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Baristas make and serve coffee in cafes, coffee shop chains, restaurants and hotels.

Salary, a pound sign Salary: £8,000 to £20,000 average per year
Hours, a clock face Hours: Variable per week

1. Entry requirements

You may find it useful to have:

  • GCSEs at grades 9 to 4 (A* to C) or equivalent, in English and maths
  • experience of working in customer service or catering environment

You could complete a college qualification in a subject like food safety or hospitality and catering, but this isn’t essential.

You could get into this job through an apprenticeship.

2. Skills required

You’ll need:

  • an outgoing personality
  • excellent customer service skills
  • to work well under pressure
  • attention to detail

3. What you'll do

You’ll be responsible for serving customers and making up their orders. Your role is to make sure that customers enjoy their food and drink in a pleasant environment.

Your day-to-day duties might include:

  • preparing the coffee shop ready for opening
  • taking customer orders and payments
  • grinding fresh coffee beans
  • preparing and serving sandwiches and cakes
  • cleaning and tidying work areas, equipment and coffee machines
  • creating displays of stock
  • doing stock checks and ordering new stock
  • cleaning and tidying the coffee shop before closing

4. Salary

Starter: £8,000 to £15,000

Experienced: £15,000 to £17,000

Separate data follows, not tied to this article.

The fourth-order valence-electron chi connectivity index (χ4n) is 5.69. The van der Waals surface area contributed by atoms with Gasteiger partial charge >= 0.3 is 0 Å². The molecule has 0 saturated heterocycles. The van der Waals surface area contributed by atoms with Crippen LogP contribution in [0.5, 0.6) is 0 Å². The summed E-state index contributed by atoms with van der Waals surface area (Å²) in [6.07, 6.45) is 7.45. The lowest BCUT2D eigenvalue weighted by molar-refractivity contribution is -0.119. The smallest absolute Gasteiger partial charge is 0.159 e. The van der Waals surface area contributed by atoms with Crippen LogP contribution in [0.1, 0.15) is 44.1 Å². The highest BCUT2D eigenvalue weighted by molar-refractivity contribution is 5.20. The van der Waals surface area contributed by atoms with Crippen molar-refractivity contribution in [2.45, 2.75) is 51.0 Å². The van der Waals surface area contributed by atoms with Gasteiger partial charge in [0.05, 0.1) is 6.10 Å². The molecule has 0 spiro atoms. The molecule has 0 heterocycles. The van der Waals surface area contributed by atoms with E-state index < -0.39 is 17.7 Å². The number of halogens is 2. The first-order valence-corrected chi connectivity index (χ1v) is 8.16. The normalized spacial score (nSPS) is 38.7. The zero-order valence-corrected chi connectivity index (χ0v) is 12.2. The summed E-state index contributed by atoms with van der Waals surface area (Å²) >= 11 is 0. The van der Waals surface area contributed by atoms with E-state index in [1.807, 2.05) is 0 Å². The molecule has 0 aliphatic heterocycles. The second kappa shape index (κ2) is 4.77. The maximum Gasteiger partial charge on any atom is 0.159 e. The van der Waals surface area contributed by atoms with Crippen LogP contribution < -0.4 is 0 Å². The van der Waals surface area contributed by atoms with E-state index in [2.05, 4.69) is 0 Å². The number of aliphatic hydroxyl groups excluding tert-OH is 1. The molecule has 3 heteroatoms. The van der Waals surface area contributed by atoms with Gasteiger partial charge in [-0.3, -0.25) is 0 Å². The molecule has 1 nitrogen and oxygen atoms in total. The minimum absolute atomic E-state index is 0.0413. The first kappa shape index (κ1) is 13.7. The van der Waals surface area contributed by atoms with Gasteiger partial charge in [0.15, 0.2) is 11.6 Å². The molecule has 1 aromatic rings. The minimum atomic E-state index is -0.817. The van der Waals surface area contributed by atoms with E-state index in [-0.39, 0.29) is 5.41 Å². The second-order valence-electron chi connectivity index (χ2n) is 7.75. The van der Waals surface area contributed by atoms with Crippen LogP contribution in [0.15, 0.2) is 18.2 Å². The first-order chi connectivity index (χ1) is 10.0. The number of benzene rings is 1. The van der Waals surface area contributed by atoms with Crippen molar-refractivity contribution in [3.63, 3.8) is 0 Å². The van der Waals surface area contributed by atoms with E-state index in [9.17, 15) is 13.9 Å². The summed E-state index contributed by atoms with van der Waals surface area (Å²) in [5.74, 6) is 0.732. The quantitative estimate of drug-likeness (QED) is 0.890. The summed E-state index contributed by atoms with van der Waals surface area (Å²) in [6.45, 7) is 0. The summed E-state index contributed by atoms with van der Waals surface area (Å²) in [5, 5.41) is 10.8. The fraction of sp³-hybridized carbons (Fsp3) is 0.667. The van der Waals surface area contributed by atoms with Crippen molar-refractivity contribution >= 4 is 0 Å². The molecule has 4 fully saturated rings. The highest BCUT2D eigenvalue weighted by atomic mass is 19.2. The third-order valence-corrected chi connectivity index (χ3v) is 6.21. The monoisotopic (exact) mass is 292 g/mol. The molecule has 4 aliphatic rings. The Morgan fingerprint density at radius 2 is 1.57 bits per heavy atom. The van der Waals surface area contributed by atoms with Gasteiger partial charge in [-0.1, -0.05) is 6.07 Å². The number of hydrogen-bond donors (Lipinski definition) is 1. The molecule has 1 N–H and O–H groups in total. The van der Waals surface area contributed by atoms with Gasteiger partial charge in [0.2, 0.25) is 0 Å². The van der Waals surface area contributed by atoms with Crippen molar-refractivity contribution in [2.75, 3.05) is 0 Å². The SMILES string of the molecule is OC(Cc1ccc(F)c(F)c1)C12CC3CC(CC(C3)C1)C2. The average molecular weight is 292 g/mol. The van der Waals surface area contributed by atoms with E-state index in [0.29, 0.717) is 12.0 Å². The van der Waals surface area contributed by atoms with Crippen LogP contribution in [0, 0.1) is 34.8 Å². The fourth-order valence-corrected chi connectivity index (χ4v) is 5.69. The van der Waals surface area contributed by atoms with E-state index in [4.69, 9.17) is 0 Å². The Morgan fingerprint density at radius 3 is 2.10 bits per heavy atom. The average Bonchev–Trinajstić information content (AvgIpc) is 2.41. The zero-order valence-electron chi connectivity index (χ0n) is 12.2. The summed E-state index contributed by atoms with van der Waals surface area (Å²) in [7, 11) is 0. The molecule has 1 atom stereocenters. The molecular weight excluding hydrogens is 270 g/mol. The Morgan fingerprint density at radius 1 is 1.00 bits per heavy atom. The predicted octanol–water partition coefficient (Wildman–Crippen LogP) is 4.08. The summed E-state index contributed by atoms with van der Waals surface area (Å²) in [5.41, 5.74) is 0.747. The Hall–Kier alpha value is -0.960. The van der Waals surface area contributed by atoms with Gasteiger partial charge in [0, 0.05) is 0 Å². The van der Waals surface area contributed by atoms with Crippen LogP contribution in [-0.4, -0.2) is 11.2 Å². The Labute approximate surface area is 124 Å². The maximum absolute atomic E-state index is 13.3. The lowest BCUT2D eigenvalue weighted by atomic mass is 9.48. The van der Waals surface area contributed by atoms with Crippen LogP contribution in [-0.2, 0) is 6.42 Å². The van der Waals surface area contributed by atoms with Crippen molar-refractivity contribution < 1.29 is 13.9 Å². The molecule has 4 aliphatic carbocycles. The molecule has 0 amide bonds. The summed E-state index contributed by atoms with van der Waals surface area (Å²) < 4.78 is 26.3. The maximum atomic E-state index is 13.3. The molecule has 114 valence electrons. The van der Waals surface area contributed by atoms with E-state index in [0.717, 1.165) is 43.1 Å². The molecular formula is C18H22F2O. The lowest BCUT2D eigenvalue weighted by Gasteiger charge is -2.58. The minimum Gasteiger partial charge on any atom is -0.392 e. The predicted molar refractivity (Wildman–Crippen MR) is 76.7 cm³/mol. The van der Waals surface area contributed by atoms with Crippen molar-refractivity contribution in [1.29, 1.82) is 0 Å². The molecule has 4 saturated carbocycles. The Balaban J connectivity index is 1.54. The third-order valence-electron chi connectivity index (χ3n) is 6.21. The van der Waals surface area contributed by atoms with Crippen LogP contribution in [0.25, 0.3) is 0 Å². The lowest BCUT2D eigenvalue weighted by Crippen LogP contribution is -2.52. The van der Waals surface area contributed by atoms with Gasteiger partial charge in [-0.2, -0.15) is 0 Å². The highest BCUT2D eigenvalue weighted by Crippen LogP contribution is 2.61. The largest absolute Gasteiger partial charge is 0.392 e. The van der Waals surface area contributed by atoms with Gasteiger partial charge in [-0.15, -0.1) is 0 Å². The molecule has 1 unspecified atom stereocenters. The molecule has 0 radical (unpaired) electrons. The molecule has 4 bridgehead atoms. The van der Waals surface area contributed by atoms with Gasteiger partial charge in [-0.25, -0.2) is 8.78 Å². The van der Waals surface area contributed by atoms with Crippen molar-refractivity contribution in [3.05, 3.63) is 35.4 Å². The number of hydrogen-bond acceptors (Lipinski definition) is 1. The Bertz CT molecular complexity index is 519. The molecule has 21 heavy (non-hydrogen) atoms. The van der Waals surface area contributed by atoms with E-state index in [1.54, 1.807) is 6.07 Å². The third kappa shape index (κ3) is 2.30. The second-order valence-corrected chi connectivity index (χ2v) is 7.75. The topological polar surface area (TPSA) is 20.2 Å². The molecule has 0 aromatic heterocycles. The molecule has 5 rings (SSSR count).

Highly Experienced: up to £20,000 (high end restaurants and hotels)

Your salary will depend on the type of coffee shop you work for, and its location.

As a trainee barista you'll usually be paid by the hour, earning around the minimum wage.

Some employers may pay more for shift work and overtime.

5. Working hours, patterns and environment

You’ll work between 35 and 40 hours a week, full time. Part-time opportunities are often available.

You’ll usually work on a shift pattern to cover early morning and late evening opening hours. 

You may also need to work some weekends and bank holidays.

The role can be physically demanding so you’ll need to be reasonably fit. The environment can be busy, hot and noisy.

Some employers will provide you with a uniform.

6. Career path and progression

With experience, you could become a store manager and then move on to a regional manager role.

You could also become self-employed and set up your own coffee shop.

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Last updated: 11 September 2018